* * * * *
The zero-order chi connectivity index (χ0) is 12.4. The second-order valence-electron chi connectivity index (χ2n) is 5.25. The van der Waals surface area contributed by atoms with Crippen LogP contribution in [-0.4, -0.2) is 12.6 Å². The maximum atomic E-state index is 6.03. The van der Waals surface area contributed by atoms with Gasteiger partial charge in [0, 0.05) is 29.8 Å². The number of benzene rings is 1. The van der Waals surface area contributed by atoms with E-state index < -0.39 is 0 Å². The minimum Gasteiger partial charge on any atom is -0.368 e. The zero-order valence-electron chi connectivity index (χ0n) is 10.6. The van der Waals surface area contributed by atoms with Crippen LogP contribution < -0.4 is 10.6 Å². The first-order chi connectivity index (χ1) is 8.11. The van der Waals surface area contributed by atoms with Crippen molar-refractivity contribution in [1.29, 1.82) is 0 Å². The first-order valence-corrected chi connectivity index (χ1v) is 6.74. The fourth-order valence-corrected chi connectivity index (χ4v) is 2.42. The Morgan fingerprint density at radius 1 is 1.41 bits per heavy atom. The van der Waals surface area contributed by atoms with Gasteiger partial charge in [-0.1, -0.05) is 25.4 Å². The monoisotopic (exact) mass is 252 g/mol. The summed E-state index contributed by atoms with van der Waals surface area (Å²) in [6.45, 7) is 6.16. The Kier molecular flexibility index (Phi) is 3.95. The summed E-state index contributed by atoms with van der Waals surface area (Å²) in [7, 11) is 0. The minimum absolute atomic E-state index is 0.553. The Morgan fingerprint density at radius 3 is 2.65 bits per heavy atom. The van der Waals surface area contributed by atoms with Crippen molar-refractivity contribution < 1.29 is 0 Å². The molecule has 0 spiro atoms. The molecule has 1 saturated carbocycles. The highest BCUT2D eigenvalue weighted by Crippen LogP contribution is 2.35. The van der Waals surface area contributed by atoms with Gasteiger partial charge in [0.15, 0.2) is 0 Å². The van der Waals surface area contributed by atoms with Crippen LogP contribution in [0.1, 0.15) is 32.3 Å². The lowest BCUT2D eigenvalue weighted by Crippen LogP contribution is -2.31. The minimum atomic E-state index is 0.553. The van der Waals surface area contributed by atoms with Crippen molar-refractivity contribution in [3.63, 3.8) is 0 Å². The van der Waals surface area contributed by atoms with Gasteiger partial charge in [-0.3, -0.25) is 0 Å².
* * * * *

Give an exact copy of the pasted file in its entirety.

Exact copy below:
The zero-order chi connectivity index (χ0) is 12.4. The second-order valence-electron chi connectivity index (χ2n) is 5.25. The van der Waals surface area contributed by atoms with Crippen LogP contribution in [-0.4, -0.2) is 12.6 Å². The maximum atomic E-state index is 6.03. The van der Waals surface area contributed by atoms with Gasteiger partial charge in [0, 0.05) is 29.8 Å². The number of benzene rings is 1. The van der Waals surface area contributed by atoms with E-state index < -0.39 is 0 Å². The minimum Gasteiger partial charge on any atom is -0.368 e. The zero-order valence-electron chi connectivity index (χ0n) is 10.6. The van der Waals surface area contributed by atoms with Crippen LogP contribution < -0.4 is 10.6 Å². The first-order chi connectivity index (χ1) is 8.11. The van der Waals surface area contributed by atoms with Crippen molar-refractivity contribution in [1.29, 1.82) is 0 Å². The first-order valence-corrected chi connectivity index (χ1v) is 6.74. The fourth-order valence-corrected chi connectivity index (χ4v) is 2.42. The Morgan fingerprint density at radius 1 is 1.41 bits per heavy atom. The van der Waals surface area contributed by atoms with Gasteiger partial charge in [-0.1, -0.05) is 25.4 Å². The monoisotopic (exact) mass is 252 g/mol. The summed E-state index contributed by atoms with van der Waals surface area (Å²) in [6.45, 7) is 6.16. The Kier molecular flexibility index (Phi) is 3.95. The summed E-state index contributed by atoms with van der Waals surface area (Å²) in [7, 11) is 0. The minimum absolute atomic E-state index is 0.553. The Morgan fingerprint density at radius 3 is 2.65 bits per heavy atom. The van der Waals surface area contributed by atoms with Crippen molar-refractivity contribution < 1.29 is 0 Å². The molecule has 0 spiro atoms. The molecule has 1 saturated carbocycles. The highest BCUT2D eigenvalue weighted by Crippen LogP contribution is 2.35. The van der Waals surface area contributed by atoms with Gasteiger partial charge in [0.15, 0.2) is 0 Å². The van der Waals surface area contributed by atoms with Crippen LogP contribution in [0.1, 0.15) is 32.3 Å². The lowest BCUT2D eigenvalue weighted by Crippen LogP contribution is -2.31. The minimum atomic E-state index is 0.553. The van der Waals surface area contributed by atoms with Crippen molar-refractivity contribution in [3.63, 3.8) is 0 Å². The van der Waals surface area contributed by atoms with Gasteiger partial charge in [-0.3, -0.25) is 0 Å².